Ownership of land is a "bundle of rights." These include timber, mineral, hunting or fishing and water rights. An owner can
separate and sell or give away each of the rights. Also, each of the rights can be separated and sold or given away as an
easement. For example, a utility easement can be sold or given to a gas company for a gas line through a property. Such a
utility easement would appear on the deed to the property and would remain with the property permanently even though the owner
might subsequently sell the land.
A conservation easement (CE), as the name implies, is a legal agreement used to extinguish development rights for the specific
purpose of conserving and preserving land. Land might be conserved, for example, to assure continuation of agricultural
activities, wildlife habitat or private open space. Typically, easements are written to reflect the current owner's personal
wishes for his or her property.
Each CE is recorded in the permanent public record just as deeds of ownership or utility easements are recorded. The CE
simply sets limitations on future uses of the property in exchange for financial compensation and/or tax benefits. A CE would
not convert the land to public use or permit public access; the land would remain entirely private. The land can be sold, leased
and willed subsequently and can be used as defined in the easement.
The Ohio Revised Code recognizes CEs, allows conservation groups to hold them and specifies how they are to be handled. To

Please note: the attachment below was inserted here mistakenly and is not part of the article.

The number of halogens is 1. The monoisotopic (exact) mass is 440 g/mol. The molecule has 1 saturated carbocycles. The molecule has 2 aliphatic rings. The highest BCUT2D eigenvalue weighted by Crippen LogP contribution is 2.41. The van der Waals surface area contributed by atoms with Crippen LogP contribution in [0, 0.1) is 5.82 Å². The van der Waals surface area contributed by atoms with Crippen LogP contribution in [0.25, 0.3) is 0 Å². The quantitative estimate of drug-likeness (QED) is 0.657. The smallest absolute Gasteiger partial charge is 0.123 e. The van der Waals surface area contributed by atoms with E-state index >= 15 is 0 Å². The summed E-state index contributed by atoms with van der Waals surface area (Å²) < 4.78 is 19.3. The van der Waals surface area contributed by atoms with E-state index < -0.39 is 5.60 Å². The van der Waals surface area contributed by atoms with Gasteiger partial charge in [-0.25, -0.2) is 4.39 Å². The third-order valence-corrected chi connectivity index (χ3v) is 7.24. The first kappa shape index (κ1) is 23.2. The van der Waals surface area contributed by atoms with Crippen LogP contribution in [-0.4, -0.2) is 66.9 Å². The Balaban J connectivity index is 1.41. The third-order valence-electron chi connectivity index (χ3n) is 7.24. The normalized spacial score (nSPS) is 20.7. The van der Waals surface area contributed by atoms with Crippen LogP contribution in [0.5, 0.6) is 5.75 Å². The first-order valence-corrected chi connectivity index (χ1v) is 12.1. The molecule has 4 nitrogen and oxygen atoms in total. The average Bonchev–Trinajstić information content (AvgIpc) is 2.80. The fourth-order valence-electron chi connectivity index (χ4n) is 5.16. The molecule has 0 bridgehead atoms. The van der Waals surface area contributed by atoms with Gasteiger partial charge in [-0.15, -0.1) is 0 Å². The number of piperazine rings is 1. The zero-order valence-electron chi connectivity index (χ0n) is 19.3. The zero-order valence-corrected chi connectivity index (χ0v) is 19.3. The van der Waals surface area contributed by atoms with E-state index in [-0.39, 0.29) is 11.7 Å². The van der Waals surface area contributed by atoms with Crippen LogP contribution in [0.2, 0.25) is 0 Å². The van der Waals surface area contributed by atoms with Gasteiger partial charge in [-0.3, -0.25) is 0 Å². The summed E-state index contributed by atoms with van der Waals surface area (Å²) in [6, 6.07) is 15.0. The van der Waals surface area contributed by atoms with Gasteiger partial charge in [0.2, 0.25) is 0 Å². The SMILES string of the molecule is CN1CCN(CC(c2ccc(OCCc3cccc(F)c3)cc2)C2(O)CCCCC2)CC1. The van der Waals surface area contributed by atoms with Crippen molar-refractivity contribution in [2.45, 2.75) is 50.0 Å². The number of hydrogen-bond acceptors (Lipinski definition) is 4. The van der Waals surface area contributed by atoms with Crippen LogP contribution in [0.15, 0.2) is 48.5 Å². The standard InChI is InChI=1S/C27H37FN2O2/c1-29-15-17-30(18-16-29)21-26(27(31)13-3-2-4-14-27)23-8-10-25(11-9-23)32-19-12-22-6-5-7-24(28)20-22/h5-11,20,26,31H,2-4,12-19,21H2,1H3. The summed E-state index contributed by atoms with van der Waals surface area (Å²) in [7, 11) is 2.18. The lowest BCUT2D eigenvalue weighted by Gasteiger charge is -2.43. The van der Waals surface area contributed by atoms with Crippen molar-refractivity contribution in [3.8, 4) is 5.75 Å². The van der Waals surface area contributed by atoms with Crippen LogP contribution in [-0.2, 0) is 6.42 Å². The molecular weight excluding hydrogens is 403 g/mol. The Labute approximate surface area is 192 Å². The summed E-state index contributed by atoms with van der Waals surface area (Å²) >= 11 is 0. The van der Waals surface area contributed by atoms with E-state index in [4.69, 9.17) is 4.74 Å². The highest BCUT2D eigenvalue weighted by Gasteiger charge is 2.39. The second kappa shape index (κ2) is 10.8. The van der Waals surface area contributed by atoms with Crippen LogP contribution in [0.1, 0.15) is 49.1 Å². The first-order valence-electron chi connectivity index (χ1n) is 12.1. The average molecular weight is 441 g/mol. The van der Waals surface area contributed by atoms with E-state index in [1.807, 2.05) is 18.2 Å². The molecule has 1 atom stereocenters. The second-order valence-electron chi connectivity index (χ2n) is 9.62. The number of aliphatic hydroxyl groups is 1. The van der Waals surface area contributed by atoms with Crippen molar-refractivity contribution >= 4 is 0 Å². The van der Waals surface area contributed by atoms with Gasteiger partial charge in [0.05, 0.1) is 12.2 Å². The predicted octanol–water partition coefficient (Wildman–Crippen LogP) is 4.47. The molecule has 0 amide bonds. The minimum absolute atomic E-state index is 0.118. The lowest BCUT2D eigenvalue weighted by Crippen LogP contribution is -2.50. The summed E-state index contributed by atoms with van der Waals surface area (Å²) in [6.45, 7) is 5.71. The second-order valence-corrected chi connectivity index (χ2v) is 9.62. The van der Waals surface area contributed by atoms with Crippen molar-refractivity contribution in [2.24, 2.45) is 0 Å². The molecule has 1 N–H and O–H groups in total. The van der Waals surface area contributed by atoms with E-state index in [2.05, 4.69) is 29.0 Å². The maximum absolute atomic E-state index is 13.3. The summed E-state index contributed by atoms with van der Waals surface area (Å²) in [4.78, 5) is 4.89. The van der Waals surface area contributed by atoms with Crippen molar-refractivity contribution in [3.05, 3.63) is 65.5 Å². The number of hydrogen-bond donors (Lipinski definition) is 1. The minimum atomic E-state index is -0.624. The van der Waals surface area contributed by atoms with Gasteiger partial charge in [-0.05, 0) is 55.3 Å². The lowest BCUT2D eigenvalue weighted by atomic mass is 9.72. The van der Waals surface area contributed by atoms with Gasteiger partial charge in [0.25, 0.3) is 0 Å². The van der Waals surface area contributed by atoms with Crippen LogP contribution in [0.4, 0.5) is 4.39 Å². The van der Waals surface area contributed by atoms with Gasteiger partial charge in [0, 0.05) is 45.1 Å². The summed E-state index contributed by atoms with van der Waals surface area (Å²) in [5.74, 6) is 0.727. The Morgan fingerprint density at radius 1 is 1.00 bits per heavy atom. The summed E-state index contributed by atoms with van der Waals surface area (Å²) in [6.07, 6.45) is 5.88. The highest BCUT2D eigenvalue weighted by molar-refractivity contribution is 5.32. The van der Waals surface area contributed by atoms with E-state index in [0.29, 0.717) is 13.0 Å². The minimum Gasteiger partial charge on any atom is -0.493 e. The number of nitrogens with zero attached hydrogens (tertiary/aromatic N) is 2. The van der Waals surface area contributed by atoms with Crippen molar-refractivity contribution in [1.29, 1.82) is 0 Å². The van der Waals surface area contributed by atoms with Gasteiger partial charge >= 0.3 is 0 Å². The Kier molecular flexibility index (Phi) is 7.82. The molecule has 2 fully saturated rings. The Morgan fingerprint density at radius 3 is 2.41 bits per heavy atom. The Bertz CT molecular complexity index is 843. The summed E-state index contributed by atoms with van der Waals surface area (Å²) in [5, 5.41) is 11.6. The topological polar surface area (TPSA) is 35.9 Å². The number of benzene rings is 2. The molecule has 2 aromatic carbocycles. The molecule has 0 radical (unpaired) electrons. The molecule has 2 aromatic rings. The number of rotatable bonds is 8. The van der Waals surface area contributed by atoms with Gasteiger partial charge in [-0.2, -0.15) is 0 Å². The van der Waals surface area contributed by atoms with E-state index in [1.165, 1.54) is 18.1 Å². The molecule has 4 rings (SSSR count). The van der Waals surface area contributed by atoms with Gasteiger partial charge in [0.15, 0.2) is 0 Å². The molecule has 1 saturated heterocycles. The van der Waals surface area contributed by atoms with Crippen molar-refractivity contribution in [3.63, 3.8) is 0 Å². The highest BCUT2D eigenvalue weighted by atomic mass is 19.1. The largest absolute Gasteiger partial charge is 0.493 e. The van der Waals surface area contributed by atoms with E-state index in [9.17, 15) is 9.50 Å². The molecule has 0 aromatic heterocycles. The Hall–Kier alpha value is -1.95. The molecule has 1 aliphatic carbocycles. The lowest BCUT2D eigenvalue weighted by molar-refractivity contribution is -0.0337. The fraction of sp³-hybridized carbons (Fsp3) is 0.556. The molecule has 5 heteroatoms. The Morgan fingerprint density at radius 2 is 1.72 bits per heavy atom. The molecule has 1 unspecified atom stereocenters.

qualify for a federal tax deduction, a CE must be given in perpetuity to a recognized conservation organization. A qualified
appraiser can evaluate a CE just as an appraiser could determine the market value of land for sale as real estate. Values of CEs
vary, but 25-35% of the fair market value of the property is a general rule.
Recently enacted permanent federal tax incentives for individual landowners provide that for Qualified Conservation
Contributions, which include CEs but not fee gifts of land, the federal income tax charitable deduction for the value of the CE
gift, as determined by a Qualified Appraisal, can be deducted in the year of the CE grant in an amount equal to 50% of the
grantor/donor's adjusted gross income for that year. Any deductible amount not used in the year of the grant can be carried
forward for as many as 15 successive years with the deduction in each of those years being subject to the same AGI limitation
measured by the donor's AGI for the year in question. Similar provisions apply to corporate landowners.
In Knox County, the Owl Creek Conservancy is a private, fully qualified 501 c (3) (IRS) non-profit land trust that can develop
and hold conservation easements. Presently, the Conservancy holds twenty-seven CEs covering more than 3100 acres. The first two
of the Conservancy's CEs are along the Kokosing Gap Trail west of the Brown Family Environmental Center at Kenyon College.
Twenty-five of the completed CEs, totaling 2913 acres and protecting both working farms and natural areas, are in Knox County.
The two remaining CEs include a 91-acre working forest (that can be timbered forever) in Monroe Township in Richland County and a
130-acre farm in that is being developed by the Muskingum Valley Park District and the Muskingum farming community as an
agricultural educational facility.
Five of the Conservancy's CEs in Knox County were acquired through partial donations by the landowners and partial purchase by